Kenai National Wildlife Refuge
The Kenai National Wildlife Refuge has developed campgrounds located along the Skilak Wildlife Recreation Area and Swanson River Road. Campgrounds are located on various lakes near hiking and fishing areas. Consult the campground chart for size, facilities, and fees. Camping may not exceed fourteen days in a thirty-day period anywhere on the refuge. Campers may not spend more than two consecutive days at the Kenai-Russian River access area, or more than seven consecutive days at Hidden Lake Campground. Backcountry camping is also permitted in the Refuge, at least 1/4 mile away from the Sterling Highway, Ski Hill Road, or Skilak Lake Road.
When choosing a place to set up camp, there are several different things to take into consideration. While camping on the refuge, use sites that have previously been used, rather than creating new ones. Ideally, these sites should be 200 feet from water sources, out of sight from other trail users, and on durable terrain with little vegetation. When leaving a site, be certain to pack out all trash and clean up as much as possible in order to make it appealing to the next group that comes along. This will help to reduce the number of areas that are impacted.
While the banks of a river or lake make an attractive campsite, using them tends to concentrate use in a few small areas which can overburden nearby water bodies. Too many foreign substances can alter pH levels and seriously disturb the aquatic ecosystem. Widely scatter washing and leftover cooking water at least 200 feet away from water sources and your campsite. If you use soap, be sure it is biodegradable.
While in the backcountry, it is important that human waste is properly disposed of for both sanitary and aesthetic reasons. This can be accomplished by burying waste in a hole several inches deep at least 200 feet from water and well off hiking trails. Toilet paper should be packed in a sealable plastic bag. Be sure to replace dirt and leaf cover over the hole.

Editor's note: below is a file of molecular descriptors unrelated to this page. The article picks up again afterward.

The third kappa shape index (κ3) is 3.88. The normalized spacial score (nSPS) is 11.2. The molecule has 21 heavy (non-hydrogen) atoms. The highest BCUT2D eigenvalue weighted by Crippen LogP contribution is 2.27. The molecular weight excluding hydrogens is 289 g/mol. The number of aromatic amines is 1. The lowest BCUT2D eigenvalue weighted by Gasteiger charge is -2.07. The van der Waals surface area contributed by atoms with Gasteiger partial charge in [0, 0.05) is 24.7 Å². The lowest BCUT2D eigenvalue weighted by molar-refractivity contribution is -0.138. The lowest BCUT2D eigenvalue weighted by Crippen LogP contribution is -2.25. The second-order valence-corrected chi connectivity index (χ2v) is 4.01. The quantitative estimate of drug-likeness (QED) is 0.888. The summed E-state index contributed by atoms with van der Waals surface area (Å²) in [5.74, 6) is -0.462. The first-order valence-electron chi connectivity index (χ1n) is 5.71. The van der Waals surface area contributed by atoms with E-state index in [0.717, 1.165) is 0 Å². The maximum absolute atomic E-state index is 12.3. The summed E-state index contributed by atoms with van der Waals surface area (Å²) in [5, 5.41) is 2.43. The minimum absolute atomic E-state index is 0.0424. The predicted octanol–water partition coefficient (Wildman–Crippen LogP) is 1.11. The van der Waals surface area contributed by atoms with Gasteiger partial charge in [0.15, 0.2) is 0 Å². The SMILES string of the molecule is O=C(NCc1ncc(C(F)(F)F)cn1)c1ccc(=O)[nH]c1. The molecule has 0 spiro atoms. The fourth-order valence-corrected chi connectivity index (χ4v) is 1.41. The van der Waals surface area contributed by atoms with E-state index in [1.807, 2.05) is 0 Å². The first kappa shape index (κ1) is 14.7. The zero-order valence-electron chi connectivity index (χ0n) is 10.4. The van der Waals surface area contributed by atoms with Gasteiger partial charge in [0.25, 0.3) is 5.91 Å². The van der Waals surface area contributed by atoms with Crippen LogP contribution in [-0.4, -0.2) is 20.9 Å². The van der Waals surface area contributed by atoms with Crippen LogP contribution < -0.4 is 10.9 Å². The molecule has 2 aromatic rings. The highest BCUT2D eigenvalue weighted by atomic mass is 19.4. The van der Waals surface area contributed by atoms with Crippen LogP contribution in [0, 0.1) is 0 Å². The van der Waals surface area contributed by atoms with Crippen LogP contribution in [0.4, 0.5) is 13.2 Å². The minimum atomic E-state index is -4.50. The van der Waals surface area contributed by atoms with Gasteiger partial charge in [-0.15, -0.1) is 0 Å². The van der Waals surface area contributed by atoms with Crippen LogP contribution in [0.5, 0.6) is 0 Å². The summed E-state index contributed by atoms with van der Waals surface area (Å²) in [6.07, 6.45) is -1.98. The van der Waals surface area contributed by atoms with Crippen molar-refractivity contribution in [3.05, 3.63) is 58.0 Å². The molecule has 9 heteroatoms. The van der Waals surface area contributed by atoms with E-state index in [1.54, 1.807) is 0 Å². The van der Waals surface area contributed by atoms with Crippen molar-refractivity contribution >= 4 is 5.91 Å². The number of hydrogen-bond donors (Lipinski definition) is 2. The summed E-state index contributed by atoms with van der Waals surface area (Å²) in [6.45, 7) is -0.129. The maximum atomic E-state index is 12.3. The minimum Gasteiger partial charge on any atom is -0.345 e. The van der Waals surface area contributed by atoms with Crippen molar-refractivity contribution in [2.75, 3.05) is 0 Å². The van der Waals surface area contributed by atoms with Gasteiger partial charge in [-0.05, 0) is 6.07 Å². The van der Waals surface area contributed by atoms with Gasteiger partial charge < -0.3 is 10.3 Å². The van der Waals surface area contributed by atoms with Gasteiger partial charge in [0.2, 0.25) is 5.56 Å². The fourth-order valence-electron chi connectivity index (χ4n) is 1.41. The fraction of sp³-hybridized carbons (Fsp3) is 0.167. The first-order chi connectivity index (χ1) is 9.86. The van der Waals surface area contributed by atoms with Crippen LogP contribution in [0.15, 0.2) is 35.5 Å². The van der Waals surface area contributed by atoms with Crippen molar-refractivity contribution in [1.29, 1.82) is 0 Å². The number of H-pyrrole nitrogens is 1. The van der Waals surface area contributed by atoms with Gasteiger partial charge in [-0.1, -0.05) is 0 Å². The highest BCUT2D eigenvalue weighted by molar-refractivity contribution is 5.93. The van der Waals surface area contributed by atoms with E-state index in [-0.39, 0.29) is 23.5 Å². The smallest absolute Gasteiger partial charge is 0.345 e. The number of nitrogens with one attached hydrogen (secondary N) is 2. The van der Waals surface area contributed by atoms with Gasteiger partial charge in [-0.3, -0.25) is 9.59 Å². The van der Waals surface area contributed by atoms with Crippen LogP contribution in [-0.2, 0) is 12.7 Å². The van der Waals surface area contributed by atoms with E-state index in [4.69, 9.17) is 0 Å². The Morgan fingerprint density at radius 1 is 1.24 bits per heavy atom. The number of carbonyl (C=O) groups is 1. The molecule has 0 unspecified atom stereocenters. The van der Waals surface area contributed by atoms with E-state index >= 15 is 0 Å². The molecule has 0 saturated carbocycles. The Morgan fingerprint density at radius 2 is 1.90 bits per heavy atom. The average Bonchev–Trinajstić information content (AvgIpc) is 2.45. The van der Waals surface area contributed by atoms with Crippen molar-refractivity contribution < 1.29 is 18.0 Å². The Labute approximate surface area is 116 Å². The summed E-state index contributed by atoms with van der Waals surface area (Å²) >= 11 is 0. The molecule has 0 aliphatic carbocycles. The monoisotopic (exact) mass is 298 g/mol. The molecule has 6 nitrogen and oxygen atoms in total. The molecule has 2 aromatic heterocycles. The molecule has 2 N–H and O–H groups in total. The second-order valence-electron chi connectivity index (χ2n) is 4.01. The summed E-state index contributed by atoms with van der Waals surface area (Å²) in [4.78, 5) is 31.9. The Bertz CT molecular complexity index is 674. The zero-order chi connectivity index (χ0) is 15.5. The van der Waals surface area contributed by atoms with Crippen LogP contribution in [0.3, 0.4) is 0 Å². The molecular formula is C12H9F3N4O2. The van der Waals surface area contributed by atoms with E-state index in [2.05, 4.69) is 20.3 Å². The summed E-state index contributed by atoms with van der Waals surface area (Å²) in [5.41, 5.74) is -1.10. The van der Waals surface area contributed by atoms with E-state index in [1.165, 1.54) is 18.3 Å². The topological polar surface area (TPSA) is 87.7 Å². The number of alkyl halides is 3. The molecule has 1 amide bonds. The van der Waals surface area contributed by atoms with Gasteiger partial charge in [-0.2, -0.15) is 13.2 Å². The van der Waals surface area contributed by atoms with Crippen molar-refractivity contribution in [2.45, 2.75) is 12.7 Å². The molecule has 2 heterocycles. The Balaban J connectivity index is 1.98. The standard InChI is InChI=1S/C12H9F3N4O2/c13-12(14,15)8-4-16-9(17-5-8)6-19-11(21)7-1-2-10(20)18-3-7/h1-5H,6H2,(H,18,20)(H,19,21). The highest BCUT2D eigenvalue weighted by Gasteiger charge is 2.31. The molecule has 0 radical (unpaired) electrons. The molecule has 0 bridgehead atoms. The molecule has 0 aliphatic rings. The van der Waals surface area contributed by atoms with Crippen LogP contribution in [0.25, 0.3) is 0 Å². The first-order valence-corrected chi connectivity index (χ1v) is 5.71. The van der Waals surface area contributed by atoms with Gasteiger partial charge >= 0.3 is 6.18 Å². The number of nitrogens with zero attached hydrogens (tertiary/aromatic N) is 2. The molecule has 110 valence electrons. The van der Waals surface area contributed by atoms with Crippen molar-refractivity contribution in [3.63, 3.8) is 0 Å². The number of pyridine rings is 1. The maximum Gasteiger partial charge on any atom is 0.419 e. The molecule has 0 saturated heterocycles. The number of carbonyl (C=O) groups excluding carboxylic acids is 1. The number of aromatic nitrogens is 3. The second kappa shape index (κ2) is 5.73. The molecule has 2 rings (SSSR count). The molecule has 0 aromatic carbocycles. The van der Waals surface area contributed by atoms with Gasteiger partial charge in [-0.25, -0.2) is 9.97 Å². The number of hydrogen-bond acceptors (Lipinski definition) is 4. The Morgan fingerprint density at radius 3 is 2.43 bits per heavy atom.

Please be certain to pack out all of your trash as well as anyone else's trash you might find while in the wilderness. You can significantly cut down on the amount of garbage you produce by removing excess packaging and bringing food in plastic bags. Also be sure to remove any half-burned items from your fire ring.
Many people feel that their camping experience would be incomplete without a campfire. However, due to the adverse impacts of campfires, lightweight campstoves are suggested as an alternative. Fire scars can take years to disappear. If no dead and down wood is available, people often cut living trees, unnecessarily harming or even killing them. Using a stove prevents these impacts.
If you are camping in an established site and do build a fire, use an existing fire ring if available.
Keep fires small, and use only dead and down wood. Small pieces of wood will burn more completely. If conditions are dry or there is a shortage of wood, consider spending the evening without a fire. Also be aware of campground regulations and emergency closures concerning fires. If you are camping in an area that has not been previously used, use camp stoves to minimize your camping impacts.